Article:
To say that mobile money in Bangladesh is growing fast is an understatement. During 2014, Bangladesh added 12 million new registered accounts, making it one of the fastest growing markets by total accounts in the world. But this absolute figure obscures the fact that 95% of Bangladeshi adults still do not have a mobile money account. When compared with the global leader Kenya, mobile financial services in Bangladesh has a lot of room to grow before it can claim any wide national impact.
In addition to the lower total number of mobile financial services users, usage also remains low. Unlike Kenya, where both mobile money account registration and usage is high, Bangladesh is at present largely an over-the-counter (OTC) market. Because of this, unregistered mobile money users are generally limited to simply transferring money. For instance, while 35% of Kenyan mobile money users use their accounts for advanced functions such as purchasing goods, receiving salaries and taking loans, in Bangladesh, mobile money use is heavily based on person-to-person transfers.
Formal financial services access varies by market structure
Of course, when comparing financial inclusion in Bangladesh and Kenya, mobile financial services are only one dimension of comparison. Bangladesh has a long history in microfinance and an emerging private banking industry. When the number of formally financially included adults takes into account those with microfinance and formal banking access, the picture in Bangladesh and Kenya becomes more balanced.
In Bangladesh, 37% of adults have an account at either a bank or an MFI, compared with 30% of Kenyans. Still, the figures show the gap in mobile money account registration is large and needs to be filled.
When we combine InterMedia FII data with that from FSP Maps (which plots the locations of financial service providers throughout Africa), an interesting story emerges about the difference in the physical availability of financial services between the two countries. Distance to service points is a much less crucial barrier in Bangladesh than in Kenya: The median distance respondents have to travel to reach a bank in Bangladesh is only 1.4 km, compared with 6.5 km in Kenya. To reach an agent, Bangladeshis have to travel 0.6 km compared with 1.0 km for Kenyans. By bringing down the distance required to access financial services, mobile money has essentially solved a tremendous problem in Kenya. But for mobile money to take of Bangladesh the way it has in Kenya, it needs to address different, more complex barriers that go beyond distance.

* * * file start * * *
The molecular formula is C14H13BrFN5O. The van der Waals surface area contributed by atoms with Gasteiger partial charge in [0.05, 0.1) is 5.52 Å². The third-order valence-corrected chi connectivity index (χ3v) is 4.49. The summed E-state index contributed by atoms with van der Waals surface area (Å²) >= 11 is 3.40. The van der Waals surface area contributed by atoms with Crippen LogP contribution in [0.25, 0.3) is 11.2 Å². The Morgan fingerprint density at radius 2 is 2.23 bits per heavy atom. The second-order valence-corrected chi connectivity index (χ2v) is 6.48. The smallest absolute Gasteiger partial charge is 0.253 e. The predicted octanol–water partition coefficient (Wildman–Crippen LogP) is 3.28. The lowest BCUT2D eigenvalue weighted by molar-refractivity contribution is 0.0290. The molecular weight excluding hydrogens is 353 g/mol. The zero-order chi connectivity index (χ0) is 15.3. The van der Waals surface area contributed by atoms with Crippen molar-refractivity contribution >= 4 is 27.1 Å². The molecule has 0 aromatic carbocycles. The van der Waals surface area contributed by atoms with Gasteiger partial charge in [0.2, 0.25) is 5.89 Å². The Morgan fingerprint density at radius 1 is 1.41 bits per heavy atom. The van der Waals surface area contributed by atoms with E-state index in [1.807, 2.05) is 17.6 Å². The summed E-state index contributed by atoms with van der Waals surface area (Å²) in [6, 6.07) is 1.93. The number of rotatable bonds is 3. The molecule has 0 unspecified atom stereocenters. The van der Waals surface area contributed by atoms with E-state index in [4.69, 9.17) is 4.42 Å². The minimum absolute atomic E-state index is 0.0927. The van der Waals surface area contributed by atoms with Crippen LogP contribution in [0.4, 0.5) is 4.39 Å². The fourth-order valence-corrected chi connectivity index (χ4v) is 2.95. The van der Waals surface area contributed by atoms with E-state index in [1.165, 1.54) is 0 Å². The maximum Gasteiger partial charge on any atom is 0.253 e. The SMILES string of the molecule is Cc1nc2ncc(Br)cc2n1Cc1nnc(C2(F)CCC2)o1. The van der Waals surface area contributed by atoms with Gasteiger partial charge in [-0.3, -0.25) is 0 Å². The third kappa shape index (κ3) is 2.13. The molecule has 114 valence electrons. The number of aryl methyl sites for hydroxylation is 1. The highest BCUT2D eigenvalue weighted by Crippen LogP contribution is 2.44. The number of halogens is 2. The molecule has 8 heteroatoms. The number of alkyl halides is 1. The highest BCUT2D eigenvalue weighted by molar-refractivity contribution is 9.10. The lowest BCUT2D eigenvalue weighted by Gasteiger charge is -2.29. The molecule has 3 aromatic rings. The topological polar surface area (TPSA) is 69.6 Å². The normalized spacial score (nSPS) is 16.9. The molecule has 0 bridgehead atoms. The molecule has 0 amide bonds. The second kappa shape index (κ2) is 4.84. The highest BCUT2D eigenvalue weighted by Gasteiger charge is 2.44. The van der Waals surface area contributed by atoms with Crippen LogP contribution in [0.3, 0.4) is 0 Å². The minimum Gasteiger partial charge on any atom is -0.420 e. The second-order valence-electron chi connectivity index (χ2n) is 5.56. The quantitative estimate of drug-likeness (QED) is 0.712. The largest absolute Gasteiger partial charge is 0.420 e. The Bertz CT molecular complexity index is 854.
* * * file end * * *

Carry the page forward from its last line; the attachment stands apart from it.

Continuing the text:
Filling the gap in formal finance services use
The gaps in formal coverage of banks and microfinance institutions remains significant – well over half of the adult population in Bangladesh have not used and do not have accounts at either a bank or a microfinance institution. Further, FII data shows bank access and use remained static across 2013 and 2014, even as registered mobile money accounts grew by a statistically significant margin.
Mobile financial services, as the most recent and dynamic new kind of financial service available in Bangladesh, have the potential to fill many of the gaps in formal access that remain, especially distance between people and financial access points. However, progress up through 2014, while promising, shows there is a long way to go.
Interesting analysis. Given that Kenya had a 4 year head start to the MFS market, it would also be interesting to see a comparison of where the Bangladesh market is now compared to Kenya in 2011. That would help to give readers a better sense of how Bangladesh's progress compares to Kenya at the same point in Kenya's growth.
Mr. Josh Woodard raised a very good point. MFS market of Kenya is more matured than Bangladesh. MFS ecosystem will also be matured in Kenya. But, after 5 years from now, Bangladesh will be equal or may be in better position in this respect.
Very well written comparison is shown. thanks. we are a local payment gateway service provider working to bring MFI sector under MFS umbrella. we already have started working with leading local NGO, Resource Development Foundation (RDF) to collect their loan installment payment from rural unbanked customer through a third generation bank of Bangladesh.
This article will inspire us to go ahead. Thanks again.
Thanks for your insight Mr. Rashed. I'm just curious to know your opinion about MFS business model, Do you think, if we had Mixed Model (Bank-led + Telco-led), Bangladesh MFS market could have more growth ?